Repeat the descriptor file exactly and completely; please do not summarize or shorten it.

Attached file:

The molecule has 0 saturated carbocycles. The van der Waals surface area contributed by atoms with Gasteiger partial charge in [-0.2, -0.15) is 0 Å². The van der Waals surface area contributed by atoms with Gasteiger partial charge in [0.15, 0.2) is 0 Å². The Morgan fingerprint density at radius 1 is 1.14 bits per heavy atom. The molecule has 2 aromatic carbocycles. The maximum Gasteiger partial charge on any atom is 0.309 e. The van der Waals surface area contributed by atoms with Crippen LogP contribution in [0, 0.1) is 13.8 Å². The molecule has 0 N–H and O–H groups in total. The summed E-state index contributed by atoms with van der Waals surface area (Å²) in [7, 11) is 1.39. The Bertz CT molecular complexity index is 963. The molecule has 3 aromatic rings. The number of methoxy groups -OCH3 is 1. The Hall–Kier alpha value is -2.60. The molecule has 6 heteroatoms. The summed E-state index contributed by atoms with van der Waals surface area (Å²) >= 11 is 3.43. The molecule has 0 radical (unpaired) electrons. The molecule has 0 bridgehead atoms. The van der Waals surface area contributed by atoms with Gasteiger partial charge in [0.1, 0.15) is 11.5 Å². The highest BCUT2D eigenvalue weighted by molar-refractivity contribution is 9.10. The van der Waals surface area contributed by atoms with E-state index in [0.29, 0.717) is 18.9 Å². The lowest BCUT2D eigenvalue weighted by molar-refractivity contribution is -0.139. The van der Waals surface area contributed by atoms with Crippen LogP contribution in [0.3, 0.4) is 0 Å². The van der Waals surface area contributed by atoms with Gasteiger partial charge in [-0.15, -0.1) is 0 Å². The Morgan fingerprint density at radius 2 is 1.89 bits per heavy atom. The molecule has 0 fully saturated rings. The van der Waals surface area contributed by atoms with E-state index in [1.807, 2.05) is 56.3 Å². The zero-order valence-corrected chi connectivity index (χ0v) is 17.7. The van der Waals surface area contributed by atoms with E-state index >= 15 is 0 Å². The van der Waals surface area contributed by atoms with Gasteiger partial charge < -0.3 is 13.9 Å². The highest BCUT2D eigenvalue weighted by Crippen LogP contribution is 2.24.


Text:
The molecule has 0 saturated carbocycles. The van der Waals surface area contributed by atoms with Gasteiger partial charge in [-0.2, -0.15) is 0 Å². The van der Waals surface area contributed by atoms with Gasteiger partial charge in [0.15, 0.2) is 0 Å². The Morgan fingerprint density at radius 1 is 1.14 bits per heavy atom. The molecule has 2 aromatic carbocycles. The maximum Gasteiger partial charge on any atom is 0.309 e. The van der Waals surface area contributed by atoms with Crippen LogP contribution in [0, 0.1) is 13.8 Å². The molecule has 0 N–H and O–H groups in total. The summed E-state index contributed by atoms with van der Waals surface area (Å²) in [7, 11) is 1.39. The Bertz CT molecular complexity index is 963. The molecule has 3 aromatic rings. The number of methoxy groups -OCH3 is 1. The Hall–Kier alpha value is -2.60. The molecule has 6 heteroatoms. The summed E-state index contributed by atoms with van der Waals surface area (Å²) >= 11 is 3.43. The molecule has 0 radical (unpaired) electrons. The molecule has 0 bridgehead atoms. The van der Waals surface area contributed by atoms with Gasteiger partial charge in [0.1, 0.15) is 11.5 Å². The highest BCUT2D eigenvalue weighted by molar-refractivity contribution is 9.10. The van der Waals surface area contributed by atoms with E-state index in [0.29, 0.717) is 18.9 Å². The lowest BCUT2D eigenvalue weighted by molar-refractivity contribution is -0.139. The van der Waals surface area contributed by atoms with Crippen LogP contribution in [0.3, 0.4) is 0 Å². The van der Waals surface area contributed by atoms with Gasteiger partial charge in [-0.15, -0.1) is 0 Å². The Morgan fingerprint density at radius 2 is 1.89 bits per heavy atom. The molecule has 0 fully saturated rings. The van der Waals surface area contributed by atoms with E-state index in [1.807, 2.05) is 56.3 Å². The zero-order valence-corrected chi connectivity index (χ0v) is 17.7. The van der Waals surface area contributed by atoms with E-state index >= 15 is 0 Å². The van der Waals surface area contributed by atoms with Gasteiger partial charge < -0.3 is 13.9 Å². The highest BCUT2D eigenvalue weighted by Crippen LogP contribution is 2.24.